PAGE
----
• six months' nsurance (six months of insurance)
  • one years's pay (a year of pay)

The Plural of abbreviations.

Now, if ever there was a subject for heated discussion amoung grammarians, then this is the place to be.  The plurals of abbreviations, letters and numbers all can be shown by the use of an apostrophe.

However, there is the view that apostrophes should never be used to show plurals.  Well, tough-titty, say I.  If it helps us illiterates out, then let's use it.
  • He sent SOS's from the stricken ship.
  • There are two a's in accommodation.
  • 1000's of bargains
Now, as we aleady know, the apostrophe is also used to show possession. But what about the following example.
  • MP's plan failure.
Is this about MPs planning to fail, or the failure of an MP's plan?

The use of the apostrophe in showing a plural should only be used if it will help the reader to understand.  In most cases however, you should form the plural by simply adding just the s.

Where do I put the Apostrophe?

Childrens' shoes or children's shoes?

Well, good question there Smartypants, the apostrophe goes directly after the thing doing the possessing so:
  • The sun's rays = the rays of the sun.
  • The cat's leg = the leg of the cat.
  • The king's palace = the palace of the king.
  • The kings' palace = the palace of the kings.
  • The men's shirts = the shirts of the men.
  • Children's T-shirts = T-shirts of children.
  • The people's princess = the princess of the people.
  • The American peoples' inheritance = the inheritance of the American peoples.
  • My mother's photo = photo of my mother.
  • One week's notice = notice of one week.
  • Two weeks' notice = notice of two weeks.
  • Three years' experience  = experience of three years.
  • Everyone's help  = help of everyone.
The possessive is much a looser concept than ownership: the girls may not own the school, but it's still a girls' school.
No Apostrophe?

The apostrophe is used to show a connection between two things. If a dog has a bone, then it's the dog's bone. But sometimes there is no possessive connection.

Sometimes the relationship is adjectival, not possessive:
  • Accounts department
  • Sports car
Ok, hold on, Let me explain.

The accounts don't have the department, and neither does the sports have a car – it's a department of type "accounts", and a car of type "sports". 
I could just as well have written:
  • Marketing department
  • Two-door car
A department of type "marketing" and a car of type "two-door". Both are clearly not possessive.

Sometimes there's no thing to possess or be possessed:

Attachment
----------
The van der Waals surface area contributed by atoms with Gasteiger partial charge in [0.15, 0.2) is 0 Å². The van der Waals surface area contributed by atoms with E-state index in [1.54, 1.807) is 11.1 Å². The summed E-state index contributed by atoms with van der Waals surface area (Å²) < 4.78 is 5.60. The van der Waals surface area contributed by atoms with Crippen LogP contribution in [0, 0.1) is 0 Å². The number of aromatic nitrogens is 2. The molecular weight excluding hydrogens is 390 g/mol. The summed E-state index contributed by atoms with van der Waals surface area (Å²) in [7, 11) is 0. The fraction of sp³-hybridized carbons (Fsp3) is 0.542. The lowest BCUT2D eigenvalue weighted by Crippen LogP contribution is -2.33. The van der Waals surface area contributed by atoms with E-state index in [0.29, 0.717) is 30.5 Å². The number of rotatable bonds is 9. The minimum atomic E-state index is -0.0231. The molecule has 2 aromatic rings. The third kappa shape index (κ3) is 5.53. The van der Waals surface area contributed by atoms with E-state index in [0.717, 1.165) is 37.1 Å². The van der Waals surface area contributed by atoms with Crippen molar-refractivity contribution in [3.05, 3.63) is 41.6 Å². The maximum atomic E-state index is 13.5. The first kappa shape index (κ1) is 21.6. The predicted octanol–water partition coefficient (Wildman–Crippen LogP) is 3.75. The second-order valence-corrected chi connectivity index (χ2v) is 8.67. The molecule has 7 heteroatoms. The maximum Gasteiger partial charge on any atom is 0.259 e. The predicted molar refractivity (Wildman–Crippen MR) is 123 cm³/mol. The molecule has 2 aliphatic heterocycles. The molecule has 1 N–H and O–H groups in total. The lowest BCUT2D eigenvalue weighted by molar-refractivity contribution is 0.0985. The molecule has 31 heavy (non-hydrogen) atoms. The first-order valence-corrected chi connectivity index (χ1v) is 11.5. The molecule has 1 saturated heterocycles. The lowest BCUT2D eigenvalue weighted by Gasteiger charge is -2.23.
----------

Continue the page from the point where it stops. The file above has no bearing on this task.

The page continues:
• Twelve weeks pregnant
There's no such thing as a "pregnant", and the twelve weeks can't have one, so the phrase is not possessive.

We could say twelve weeks' notice and two years' experience, because there are such things as notice and experience, and in some sense they are linked to ("given by" if you like) the twelve weeks and the two years. (Technically, pregnant is an adjective, notice and experience are nouns. Possessive phrases do need two nouns – one to possess and one to be possessed.)
  • A forty-week pregnancy
The pregnancy is not linked to a "forty-week". In forty weeks' pregnancy, the pregnancy is linked to forty weeks.
  • She walks the dog
You sometimes see She walk's the dog, but this is wrong. The walks here is not the possessive of a walk, but the present tense of the verb to walk. Verbs never take possessive apostrophes. It should be she walks the dog.
  • CD's and  video's for sale.
This is also wrong – there's nothing in the sentence to be possessed by the CD or the video. It should be plural, not possessive: CDs and videos for sale. It would be OK to say the CD's label was coming off, and the video's price was wrong, because the CD does have a label, and the video does have a price.

Sometimes it's just a plural:
  • I own three Fords.
  • I reckon Sonys are the best DVD players.
  • I've sold three Volvos and two Ford Pumas and the Golden Gate Bridge to boot.

So, got all of that have you???

Don’t worry too much if you haven’t. Re-read it chunks at a time and it will start to gell.

And any Questions then?

Well, don’t bother me now. It’s lunchtime and my brain’s hurting.

And Finally….

After all of that, there is still some usage which is not settled.

Debate rages over James's book and James' book, over Farmers Market and Farmers' Market. If accounts department doesn't need an apostrophe, what about customers car park?

But don’t worry about that. It’s an SEP (Somebody Else’s Problem).

Thought for the Day

If lawyers are disbarred and clergymen defrocked, doesn't it follow that electricians can be delighted, musicians denoted, cowboys deranged, models deposed, tree surgeons debarked and dry cleaners depressed?


  1. You sure know how to give a foreign girl writer's block! With apostrophe!
    I feel like I'm employed at the dry cleaners right now...

  2. "One years's pay (a year of pay)"

    Is this correct? Shouldn't the apostrophe come before the s as it is a singular unit of time?

    Sorry, just trying to wrap my head around it and you blog has been the clearest explanation so far. You also have a typo on "six months' nsurance (six months of insurance)" but that's entirely excusable :-)

    Thanks, PJ

  3. hahah, "you" blog!!! Typical!